Like Sounds Of Sputnik, Ummagma are firmly rooted in the world of shoegaze and dream pop, and here the trio rekindle a working relationship originally tentatively begun some 12 years ago until McLarnon and Kretov moved away from Russia. Theirs is a perfect match and here they present us with five new songs steeped in the world of MBV, Slowdive, Cocteaus, and just about every other British original shoegaze band you could think of.

Although obstensibly an album, this release is effectively an EP, as seven of the thirteen tracks are remixes, and one a radio edit, as you can see from the track listing below. The five original tracks constitute 21:23 of the total running time of 59:12, and although some of the remixes are interesting enough in themselves, it is a strange tactic. My guess is that these days no-one under 40 plays albums all the way through anyway, so the inclusion of re-imagined versions of songs makes little difference in this "playlist" age of short attention spans. Whatever the reason, this is not an album in the traditional sense.

Of the five original songs, Ummagma appear on tracks 1, 2, and 5, and the combination of the post-rock and Gothic musical atmospherics are complimented nicely by Shauna's breathy tones on lead song New Born, an epic psychedelicised space-ballad walking the thoroughfares of an anonymous Russian city in winter. Light Scheme is a jauntier affair, and to these ears a more obvious choice for a single.

Blizzard and Shades of the Cosmos are solo efforts from Roma Kalitkin, and the former has a slow, doomy, and overdriven guitar as the base for chiming guitar and synths to take the simple musical construction to reverb and echo heaven. Ending too soon, it is followed by Shades of the Cosmos, a dark trip through early Cure and MBV moves, full of more effects-laden shimmering multi-tracked guitars.

Overdrive sees the trio reunite for a Siouxsie-like romp through an upbeat post-rock skip and jump, with a great distorted cacophony of a guitar sound that sprawls all over the second half of the song. The section of original songs concludes with its best moments, for sure. Shauna McLarnon's lyrics to this and the other two fully realised songs on the record focus on an optimistic viewpoint of new possibilities, renewal and exploration, which makes a nice change from the doom-laden obsessions of a lot of post-rock and Goth rock.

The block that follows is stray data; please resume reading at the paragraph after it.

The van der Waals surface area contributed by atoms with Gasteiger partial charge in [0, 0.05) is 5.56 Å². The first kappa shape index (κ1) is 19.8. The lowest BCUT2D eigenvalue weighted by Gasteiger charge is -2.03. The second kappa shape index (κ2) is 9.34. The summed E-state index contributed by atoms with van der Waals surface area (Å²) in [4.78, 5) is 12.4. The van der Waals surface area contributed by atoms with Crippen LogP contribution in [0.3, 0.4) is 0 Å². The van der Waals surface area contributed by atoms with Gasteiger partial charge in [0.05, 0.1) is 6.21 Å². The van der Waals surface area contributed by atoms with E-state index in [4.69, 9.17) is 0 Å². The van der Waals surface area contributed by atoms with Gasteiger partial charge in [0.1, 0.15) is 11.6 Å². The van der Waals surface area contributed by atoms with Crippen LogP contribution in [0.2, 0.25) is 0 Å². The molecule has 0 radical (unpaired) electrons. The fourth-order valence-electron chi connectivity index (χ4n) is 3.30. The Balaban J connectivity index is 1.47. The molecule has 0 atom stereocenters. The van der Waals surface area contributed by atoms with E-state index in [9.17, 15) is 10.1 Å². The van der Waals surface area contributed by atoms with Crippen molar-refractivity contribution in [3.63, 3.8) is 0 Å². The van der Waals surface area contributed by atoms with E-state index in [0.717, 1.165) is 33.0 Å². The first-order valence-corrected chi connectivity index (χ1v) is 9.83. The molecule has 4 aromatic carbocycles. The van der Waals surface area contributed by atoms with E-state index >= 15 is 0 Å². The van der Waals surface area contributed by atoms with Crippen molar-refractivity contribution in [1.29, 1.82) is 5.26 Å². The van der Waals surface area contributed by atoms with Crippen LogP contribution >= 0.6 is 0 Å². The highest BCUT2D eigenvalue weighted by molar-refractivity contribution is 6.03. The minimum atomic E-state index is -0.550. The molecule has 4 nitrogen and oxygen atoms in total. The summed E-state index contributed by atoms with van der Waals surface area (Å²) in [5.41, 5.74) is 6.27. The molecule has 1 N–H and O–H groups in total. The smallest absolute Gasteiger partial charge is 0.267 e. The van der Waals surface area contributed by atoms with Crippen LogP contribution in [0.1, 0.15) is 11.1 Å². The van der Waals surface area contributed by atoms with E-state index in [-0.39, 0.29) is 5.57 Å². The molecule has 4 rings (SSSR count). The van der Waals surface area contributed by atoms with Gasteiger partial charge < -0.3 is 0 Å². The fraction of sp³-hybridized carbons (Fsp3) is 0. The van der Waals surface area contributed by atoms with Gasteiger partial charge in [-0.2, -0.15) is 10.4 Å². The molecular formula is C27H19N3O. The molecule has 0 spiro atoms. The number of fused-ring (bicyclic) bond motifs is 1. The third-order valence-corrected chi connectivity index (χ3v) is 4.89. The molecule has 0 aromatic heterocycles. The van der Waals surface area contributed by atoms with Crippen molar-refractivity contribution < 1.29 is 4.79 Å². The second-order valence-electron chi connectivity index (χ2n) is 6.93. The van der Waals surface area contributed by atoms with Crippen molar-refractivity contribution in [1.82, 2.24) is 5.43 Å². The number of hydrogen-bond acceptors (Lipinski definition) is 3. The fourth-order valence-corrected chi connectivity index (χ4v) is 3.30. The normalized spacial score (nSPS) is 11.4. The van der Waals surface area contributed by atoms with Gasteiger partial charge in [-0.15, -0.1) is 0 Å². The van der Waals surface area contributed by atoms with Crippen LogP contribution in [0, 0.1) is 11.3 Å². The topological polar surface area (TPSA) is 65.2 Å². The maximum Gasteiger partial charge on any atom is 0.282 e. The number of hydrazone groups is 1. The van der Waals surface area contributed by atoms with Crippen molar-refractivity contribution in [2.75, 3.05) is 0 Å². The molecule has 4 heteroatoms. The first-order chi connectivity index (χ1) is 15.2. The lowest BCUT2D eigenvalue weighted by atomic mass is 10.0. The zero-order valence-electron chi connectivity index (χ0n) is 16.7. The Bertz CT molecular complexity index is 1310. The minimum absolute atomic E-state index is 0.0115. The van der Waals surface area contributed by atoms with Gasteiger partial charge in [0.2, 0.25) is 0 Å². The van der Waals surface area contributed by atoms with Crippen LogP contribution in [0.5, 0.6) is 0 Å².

Of the four remixes of New Born, for me the best is the Malcolm Holmes/OMD version, which opens up the spaces in the song and brings Shauna's voice, the thing that marks this collaboration apart, blinking into the daylight where it prospers in the airy mix. The Morozov mix deserves a mention for taking the thing waaay out into a far flung orbit, as if on the end of an infinitely long rubber band.

There are some fine songs here, and some good examples of studio trickery on this album-that-isn't, but I would like to have seen this trio make an album in the proper sense, as they certainly have the talent to do that. Perhaps I'm showing my age?

1. New Born (4:57)
2. Light Scheme (3:53)
3. Blizzard (3:10)
4. Shades of the Cosmos (4:49)
5. Overdrive (4:36)
6. New Born (radio edit) (3:51)
7. New Born (Malcolm Holmes/OMD remix) (4:39)
8. New Born (Sputnik remix) (4:51)
9. New Born (Oleg Mezherovsky remix) (5:01)
10. New Born (Morozov remix) (6:52)
11. Light Scheme (Fran Ashcroft remix) (3:38)
12. Light Scheme (Sputnik remix) (3:38)
13. Light Scheme (Mind Movies remix) (5:17)

Total running time - 59:12

Line up:
Roman Kalitkin – instruments, arrangement
Shauna McLarnon – lyrics and vocals, arrangement
Alexander Kretov – vocals (tracks 2, 11, 12, 13), mixing, artwork & design
Graham Bonnar - drums (track 5)

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Thursday, 2 October 2014

Has it really been ten years??!...

Ten years ago this month the man who kick-started my continuing obsession with the musically odd, the consquences of which I continue to occasionally inflict upon you, dear reader, moved on to play that jukebox in the sky. He touched the lives of thousands if not millions of fellow curious music lovers and will continue to be sorely missed. That man was of course John Peel, and fellow scribbler Mark Whitby over at Unwashed Territories had the marvellous idea of getting some of the many bands Peely featured over the mostly later years of his reign to contribute to a free compilation put together in the great man's honour.

21 Songs For John will be available as free download until 30th November, when it will be deleted...go on, what have you got to lose?

Mark is doing mini-features on the artists involved, starting with Cuban Boys, and this will be a series to keep an eye on. Shame there's no Fall track, but you wouldn't expect anything else, really!

John Robert Parker Ravenscroft, OBE (30 August 1939 – 25 October 2004) RIP